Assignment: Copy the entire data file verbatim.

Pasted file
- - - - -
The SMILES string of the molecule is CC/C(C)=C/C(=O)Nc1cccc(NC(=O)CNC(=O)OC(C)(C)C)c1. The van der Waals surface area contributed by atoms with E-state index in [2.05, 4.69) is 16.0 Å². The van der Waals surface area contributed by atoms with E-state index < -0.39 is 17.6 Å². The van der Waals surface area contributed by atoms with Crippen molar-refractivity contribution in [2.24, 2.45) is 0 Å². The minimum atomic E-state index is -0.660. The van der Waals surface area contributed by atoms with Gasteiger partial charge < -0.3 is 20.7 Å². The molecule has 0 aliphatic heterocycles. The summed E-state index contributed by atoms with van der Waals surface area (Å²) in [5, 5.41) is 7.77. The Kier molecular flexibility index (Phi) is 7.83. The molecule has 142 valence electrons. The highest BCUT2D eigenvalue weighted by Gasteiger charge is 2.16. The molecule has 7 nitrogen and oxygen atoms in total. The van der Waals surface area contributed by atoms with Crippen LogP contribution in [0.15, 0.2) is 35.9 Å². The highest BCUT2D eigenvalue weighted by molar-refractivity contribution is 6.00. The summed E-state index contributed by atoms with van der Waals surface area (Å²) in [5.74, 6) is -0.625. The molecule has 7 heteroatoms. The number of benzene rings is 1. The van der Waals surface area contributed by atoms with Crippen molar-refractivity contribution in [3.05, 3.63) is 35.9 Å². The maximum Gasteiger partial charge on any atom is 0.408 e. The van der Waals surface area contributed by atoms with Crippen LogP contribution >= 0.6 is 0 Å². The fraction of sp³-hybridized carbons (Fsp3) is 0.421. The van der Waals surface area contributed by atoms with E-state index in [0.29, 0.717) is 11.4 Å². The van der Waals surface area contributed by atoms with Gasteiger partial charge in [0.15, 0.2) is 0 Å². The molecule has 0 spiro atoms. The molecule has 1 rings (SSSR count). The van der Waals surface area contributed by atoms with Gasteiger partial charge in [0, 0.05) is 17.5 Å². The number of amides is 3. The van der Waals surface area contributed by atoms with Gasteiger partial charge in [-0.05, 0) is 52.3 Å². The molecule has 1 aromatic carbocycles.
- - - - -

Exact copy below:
The SMILES string of the molecule is CC/C(C)=C/C(=O)Nc1cccc(NC(=O)CNC(=O)OC(C)(C)C)c1. The van der Waals surface area contributed by atoms with E-state index in [2.05, 4.69) is 16.0 Å². The van der Waals surface area contributed by atoms with E-state index < -0.39 is 17.6 Å². The van der Waals surface area contributed by atoms with Crippen molar-refractivity contribution in [2.24, 2.45) is 0 Å². The minimum atomic E-state index is -0.660. The van der Waals surface area contributed by atoms with Gasteiger partial charge < -0.3 is 20.7 Å². The molecule has 0 aliphatic heterocycles. The summed E-state index contributed by atoms with van der Waals surface area (Å²) in [5, 5.41) is 7.77. The Kier molecular flexibility index (Phi) is 7.83. The molecule has 142 valence electrons. The highest BCUT2D eigenvalue weighted by Gasteiger charge is 2.16. The molecule has 7 nitrogen and oxygen atoms in total. The van der Waals surface area contributed by atoms with Crippen LogP contribution in [0.15, 0.2) is 35.9 Å². The highest BCUT2D eigenvalue weighted by molar-refractivity contribution is 6.00. The summed E-state index contributed by atoms with van der Waals surface area (Å²) in [5.74, 6) is -0.625. The molecule has 7 heteroatoms. The number of benzene rings is 1. The van der Waals surface area contributed by atoms with Crippen molar-refractivity contribution in [3.05, 3.63) is 35.9 Å². The maximum Gasteiger partial charge on any atom is 0.408 e. The van der Waals surface area contributed by atoms with Crippen LogP contribution >= 0.6 is 0 Å². The fraction of sp³-hybridized carbons (Fsp3) is 0.421. The van der Waals surface area contributed by atoms with E-state index in [0.29, 0.717) is 11.4 Å². The van der Waals surface area contributed by atoms with Gasteiger partial charge in [0.15, 0.2) is 0 Å². The molecule has 0 spiro atoms. The molecule has 1 rings (SSSR count). The van der Waals surface area contributed by atoms with Gasteiger partial charge in [0, 0.05) is 17.5 Å². The number of amides is 3. The van der Waals surface area contributed by atoms with Gasteiger partial charge in [-0.05, 0) is 52.3 Å². The molecule has 1 aromatic carbocycles.